Why Americans Are Dying Younger
New study suggests guns, drugs and car crashes are to blame for low life expectancy in the United States
Americans die two years earlier than citizens of other wealthy countries. It’s a phenomenon known as the “longevity gap” and, until now, it has gone unexplained. But a new study published in JAMA suggests that injuries are to blame—and that gun deaths, drug overdoses and motor vehicle crashes account for nearly half of the longevity gap among men in the United States.
“Our rates of drug poisoning and all of these external causes [of death] are so much more than other countries,” Ellen Meara, health policy professor at Dartmouth College, told CNN. This is staggering, Meara says, because as of 1980, our life expectancies were roughly the same as other rich nations. “We have to look to see what we are doing or have been doing differently since the 1980s—it’s not like we can’t achieve what other countries have.”
For the study, researchers calculated death rates by age, sex and cause of death for the United States, along with 12 other high-income countries (Austria, Denmark, Finland, Germany, Italy, Japan, the Netherlands, Norway, Portugal, Spain, Sweden and the United Kingdom). They found that men and women living in these countries lived, on average, 78.6 and 83.4 years, respectively, while men and women in America both died 2.2 years earlier.
Unfortunately, 48 percent of the difference in life expectancy among men in the United States could be attributed to three types of injuries, with a whopping 21 percent of those deaths due to gun violence, 14 percent due to drug overdoses and 13 percent due to motor vehicle crashes. For women the numbers were slightly lower, but no less disturbing—these three injuries accounted for 19 percent of their longevity gap, with 4 percent from guns, 9 percent from drugs and 6 percent from car crashes.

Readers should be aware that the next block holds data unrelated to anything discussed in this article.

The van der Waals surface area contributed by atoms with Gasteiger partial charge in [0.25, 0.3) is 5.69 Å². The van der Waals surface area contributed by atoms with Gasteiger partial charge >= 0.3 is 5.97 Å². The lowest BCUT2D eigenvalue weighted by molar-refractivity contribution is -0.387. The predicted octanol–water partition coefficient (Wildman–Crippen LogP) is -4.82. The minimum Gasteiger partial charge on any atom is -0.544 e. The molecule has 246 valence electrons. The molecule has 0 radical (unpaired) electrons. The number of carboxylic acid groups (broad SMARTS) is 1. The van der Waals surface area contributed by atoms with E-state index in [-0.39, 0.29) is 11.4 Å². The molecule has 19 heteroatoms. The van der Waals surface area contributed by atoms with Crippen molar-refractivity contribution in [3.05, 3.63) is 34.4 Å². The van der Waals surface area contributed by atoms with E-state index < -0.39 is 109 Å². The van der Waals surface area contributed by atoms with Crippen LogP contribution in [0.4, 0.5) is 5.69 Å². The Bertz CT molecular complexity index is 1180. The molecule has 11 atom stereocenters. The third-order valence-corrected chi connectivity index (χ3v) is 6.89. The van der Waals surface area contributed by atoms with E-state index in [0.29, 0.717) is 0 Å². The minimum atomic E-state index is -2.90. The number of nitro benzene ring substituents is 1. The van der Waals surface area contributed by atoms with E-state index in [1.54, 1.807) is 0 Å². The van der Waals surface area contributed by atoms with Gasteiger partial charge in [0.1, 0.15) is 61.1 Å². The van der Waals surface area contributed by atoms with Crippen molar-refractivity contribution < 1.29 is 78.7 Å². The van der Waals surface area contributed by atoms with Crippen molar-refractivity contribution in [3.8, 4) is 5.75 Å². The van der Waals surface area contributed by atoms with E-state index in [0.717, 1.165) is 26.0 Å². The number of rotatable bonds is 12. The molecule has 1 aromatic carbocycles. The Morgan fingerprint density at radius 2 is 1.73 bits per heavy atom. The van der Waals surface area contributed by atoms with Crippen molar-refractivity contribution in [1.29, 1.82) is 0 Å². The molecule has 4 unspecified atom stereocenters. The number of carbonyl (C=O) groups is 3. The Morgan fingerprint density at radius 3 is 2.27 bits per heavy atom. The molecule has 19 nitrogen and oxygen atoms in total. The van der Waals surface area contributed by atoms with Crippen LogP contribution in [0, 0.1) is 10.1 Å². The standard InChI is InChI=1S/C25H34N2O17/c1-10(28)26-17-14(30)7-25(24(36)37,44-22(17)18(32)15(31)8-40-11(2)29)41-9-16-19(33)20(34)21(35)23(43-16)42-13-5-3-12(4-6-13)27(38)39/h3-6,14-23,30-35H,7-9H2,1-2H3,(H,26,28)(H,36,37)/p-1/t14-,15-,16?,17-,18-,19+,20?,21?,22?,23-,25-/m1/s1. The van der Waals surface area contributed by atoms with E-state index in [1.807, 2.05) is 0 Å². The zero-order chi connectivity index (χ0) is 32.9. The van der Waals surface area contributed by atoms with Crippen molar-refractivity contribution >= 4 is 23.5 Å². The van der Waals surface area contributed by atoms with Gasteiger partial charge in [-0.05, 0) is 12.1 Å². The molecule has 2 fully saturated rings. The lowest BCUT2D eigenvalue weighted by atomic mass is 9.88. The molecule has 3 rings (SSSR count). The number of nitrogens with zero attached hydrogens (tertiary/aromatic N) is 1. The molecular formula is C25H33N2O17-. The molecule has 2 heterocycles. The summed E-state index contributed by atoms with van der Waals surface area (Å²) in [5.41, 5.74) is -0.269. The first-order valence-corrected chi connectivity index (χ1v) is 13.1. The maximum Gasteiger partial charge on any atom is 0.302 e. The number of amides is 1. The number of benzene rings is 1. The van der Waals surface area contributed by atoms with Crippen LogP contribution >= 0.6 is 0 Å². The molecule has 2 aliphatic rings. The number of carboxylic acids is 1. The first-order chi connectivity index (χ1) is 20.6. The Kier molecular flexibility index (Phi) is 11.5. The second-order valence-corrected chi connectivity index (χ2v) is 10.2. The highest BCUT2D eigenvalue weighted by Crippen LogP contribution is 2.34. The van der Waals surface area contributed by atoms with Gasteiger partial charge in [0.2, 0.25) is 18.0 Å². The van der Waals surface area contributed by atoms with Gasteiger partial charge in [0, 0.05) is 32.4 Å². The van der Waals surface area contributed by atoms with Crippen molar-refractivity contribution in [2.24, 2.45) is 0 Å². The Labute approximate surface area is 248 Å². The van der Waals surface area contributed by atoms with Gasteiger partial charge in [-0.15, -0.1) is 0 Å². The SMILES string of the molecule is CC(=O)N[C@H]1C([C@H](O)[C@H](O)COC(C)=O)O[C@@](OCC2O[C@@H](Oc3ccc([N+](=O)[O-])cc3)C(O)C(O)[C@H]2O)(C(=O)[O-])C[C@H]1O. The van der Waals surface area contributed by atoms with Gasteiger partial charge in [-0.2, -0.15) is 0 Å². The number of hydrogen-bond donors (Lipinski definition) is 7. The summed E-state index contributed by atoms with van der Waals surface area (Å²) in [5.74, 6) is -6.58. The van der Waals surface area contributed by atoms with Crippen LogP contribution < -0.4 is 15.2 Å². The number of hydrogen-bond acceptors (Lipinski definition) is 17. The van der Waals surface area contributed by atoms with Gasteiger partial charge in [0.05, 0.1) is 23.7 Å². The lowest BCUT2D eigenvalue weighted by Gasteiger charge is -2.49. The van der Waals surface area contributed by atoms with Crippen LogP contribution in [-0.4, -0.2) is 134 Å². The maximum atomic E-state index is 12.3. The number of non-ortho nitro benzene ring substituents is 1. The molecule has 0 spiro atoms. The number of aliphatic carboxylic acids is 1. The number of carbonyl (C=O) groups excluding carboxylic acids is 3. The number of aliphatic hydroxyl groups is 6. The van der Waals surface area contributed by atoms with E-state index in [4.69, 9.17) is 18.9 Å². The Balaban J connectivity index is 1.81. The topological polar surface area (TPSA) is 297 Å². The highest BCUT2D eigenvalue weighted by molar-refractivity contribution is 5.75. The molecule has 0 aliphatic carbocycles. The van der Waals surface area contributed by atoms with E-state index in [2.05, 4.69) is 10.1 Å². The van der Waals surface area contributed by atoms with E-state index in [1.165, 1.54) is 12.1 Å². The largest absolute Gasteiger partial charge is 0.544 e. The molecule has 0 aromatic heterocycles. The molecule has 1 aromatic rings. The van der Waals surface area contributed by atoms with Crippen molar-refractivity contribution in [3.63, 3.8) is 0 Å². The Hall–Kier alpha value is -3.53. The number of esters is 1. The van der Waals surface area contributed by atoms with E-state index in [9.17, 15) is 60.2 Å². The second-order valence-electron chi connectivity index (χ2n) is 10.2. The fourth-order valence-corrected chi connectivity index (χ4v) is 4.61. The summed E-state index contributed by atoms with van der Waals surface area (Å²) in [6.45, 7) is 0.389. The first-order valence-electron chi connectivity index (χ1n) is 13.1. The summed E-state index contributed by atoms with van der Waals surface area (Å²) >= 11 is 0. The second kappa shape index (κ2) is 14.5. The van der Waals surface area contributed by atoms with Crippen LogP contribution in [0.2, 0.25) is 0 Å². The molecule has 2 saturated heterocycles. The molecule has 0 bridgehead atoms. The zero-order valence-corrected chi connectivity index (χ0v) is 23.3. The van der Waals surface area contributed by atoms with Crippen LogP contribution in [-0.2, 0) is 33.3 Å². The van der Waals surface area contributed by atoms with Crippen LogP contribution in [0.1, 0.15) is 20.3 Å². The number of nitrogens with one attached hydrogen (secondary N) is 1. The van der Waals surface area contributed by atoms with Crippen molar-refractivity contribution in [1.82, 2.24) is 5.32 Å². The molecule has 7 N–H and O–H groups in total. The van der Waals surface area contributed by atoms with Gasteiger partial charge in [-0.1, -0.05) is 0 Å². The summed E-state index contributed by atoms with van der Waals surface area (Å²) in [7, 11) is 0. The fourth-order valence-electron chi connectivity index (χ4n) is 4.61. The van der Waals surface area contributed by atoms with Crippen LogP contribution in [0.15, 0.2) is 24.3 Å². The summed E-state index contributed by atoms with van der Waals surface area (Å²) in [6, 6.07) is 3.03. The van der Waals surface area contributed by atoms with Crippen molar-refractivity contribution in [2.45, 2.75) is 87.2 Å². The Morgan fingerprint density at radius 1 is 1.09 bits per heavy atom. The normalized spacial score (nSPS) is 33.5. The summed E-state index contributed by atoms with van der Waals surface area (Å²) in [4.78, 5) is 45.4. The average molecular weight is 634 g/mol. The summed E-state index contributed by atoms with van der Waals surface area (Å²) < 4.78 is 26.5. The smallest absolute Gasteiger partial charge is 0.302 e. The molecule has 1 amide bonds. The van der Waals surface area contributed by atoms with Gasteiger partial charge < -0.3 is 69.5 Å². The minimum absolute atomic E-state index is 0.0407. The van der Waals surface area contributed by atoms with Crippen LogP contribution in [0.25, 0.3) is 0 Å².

“The really surprising thing isn’t that the U.S. has higher death rates from these causes, but how substantial the contribution is,” Andrew Fenelon, researcher with the National Center for Health Statistics and coauthor on the study, told The Washington Post. “I expected it to make a contribution, maybe 10 percent of the gap. But half the gap for men is sort of astounding.”
The other causes of death that contribute to the longevity gap—higher infant mortality rates and higher incidence of lung cancer and heart disease, to name a few—are already being addressed by public health initiatives. But not so with gun violence, arguably the only area of public health research that Congress won’t let the CDC study. The authors hope that this study will draw attention to gun violence as a leading cause of the longevity gap, and encourage politicians to make it easier for scientists to study how to prevent firearm-related deaths.